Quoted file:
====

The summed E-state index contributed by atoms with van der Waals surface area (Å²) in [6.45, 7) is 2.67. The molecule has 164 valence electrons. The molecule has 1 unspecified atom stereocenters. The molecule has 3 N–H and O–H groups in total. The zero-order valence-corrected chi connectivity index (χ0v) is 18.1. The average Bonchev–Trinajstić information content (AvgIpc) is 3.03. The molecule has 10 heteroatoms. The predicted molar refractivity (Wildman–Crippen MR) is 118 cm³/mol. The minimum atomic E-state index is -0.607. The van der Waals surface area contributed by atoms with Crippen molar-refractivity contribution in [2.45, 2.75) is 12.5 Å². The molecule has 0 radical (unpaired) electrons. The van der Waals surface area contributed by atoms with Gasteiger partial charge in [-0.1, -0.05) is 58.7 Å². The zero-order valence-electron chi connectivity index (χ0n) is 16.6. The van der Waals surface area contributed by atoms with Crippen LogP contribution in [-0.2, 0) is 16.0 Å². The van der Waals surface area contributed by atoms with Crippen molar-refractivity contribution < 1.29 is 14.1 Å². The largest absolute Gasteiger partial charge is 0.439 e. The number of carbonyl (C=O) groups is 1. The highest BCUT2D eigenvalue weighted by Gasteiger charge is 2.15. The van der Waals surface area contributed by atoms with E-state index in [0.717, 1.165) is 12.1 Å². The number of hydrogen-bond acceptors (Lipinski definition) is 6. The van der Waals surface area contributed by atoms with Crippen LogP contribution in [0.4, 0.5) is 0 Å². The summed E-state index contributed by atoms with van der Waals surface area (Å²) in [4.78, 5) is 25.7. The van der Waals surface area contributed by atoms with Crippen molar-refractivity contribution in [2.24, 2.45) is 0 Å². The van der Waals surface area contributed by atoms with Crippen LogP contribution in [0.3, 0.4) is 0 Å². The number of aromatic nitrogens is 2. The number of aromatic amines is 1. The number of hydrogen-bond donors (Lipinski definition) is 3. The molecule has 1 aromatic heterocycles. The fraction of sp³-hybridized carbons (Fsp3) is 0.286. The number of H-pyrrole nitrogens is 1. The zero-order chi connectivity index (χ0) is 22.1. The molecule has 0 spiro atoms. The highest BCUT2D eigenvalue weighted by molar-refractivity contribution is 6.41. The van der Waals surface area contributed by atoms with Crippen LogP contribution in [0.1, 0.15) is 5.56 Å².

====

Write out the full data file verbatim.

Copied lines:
The summed E-state index contributed by atoms with van der Waals surface area (Å²) in [6.45, 7) is 2.67. The molecule has 164 valence electrons. The molecule has 1 unspecified atom stereocenters. The molecule has 3 N–H and O–H groups in total. The zero-order valence-corrected chi connectivity index (χ0v) is 18.1. The average Bonchev–Trinajstić information content (AvgIpc) is 3.03. The molecule has 10 heteroatoms. The predicted molar refractivity (Wildman–Crippen MR) is 118 cm³/mol. The minimum atomic E-state index is -0.607. The van der Waals surface area contributed by atoms with Crippen molar-refractivity contribution in [2.45, 2.75) is 12.5 Å². The molecule has 0 radical (unpaired) electrons. The van der Waals surface area contributed by atoms with Gasteiger partial charge in [-0.1, -0.05) is 58.7 Å². The zero-order valence-electron chi connectivity index (χ0n) is 16.6. The van der Waals surface area contributed by atoms with Crippen LogP contribution in [-0.2, 0) is 16.0 Å². The van der Waals surface area contributed by atoms with Crippen molar-refractivity contribution < 1.29 is 14.1 Å². The largest absolute Gasteiger partial charge is 0.439 e. The number of carbonyl (C=O) groups is 1. The highest BCUT2D eigenvalue weighted by Gasteiger charge is 2.15. The van der Waals surface area contributed by atoms with E-state index in [0.717, 1.165) is 12.1 Å². The number of hydrogen-bond acceptors (Lipinski definition) is 6. The van der Waals surface area contributed by atoms with Crippen LogP contribution in [0.4, 0.5) is 0 Å². The summed E-state index contributed by atoms with van der Waals surface area (Å²) in [4.78, 5) is 25.7. The van der Waals surface area contributed by atoms with Crippen molar-refractivity contribution in [2.24, 2.45) is 0 Å². The van der Waals surface area contributed by atoms with Crippen LogP contribution in [0.3, 0.4) is 0 Å². The number of aromatic nitrogens is 2. The number of aromatic amines is 1. The number of hydrogen-bond donors (Lipinski definition) is 3. The molecule has 1 aromatic heterocycles. The fraction of sp³-hybridized carbons (Fsp3) is 0.286. The number of H-pyrrole nitrogens is 1. The zero-order chi connectivity index (χ0) is 22.1. The molecule has 0 spiro atoms. The highest BCUT2D eigenvalue weighted by molar-refractivity contribution is 6.41. The van der Waals surface area contributed by atoms with Crippen LogP contribution in [0.1, 0.15) is 5.56 Å².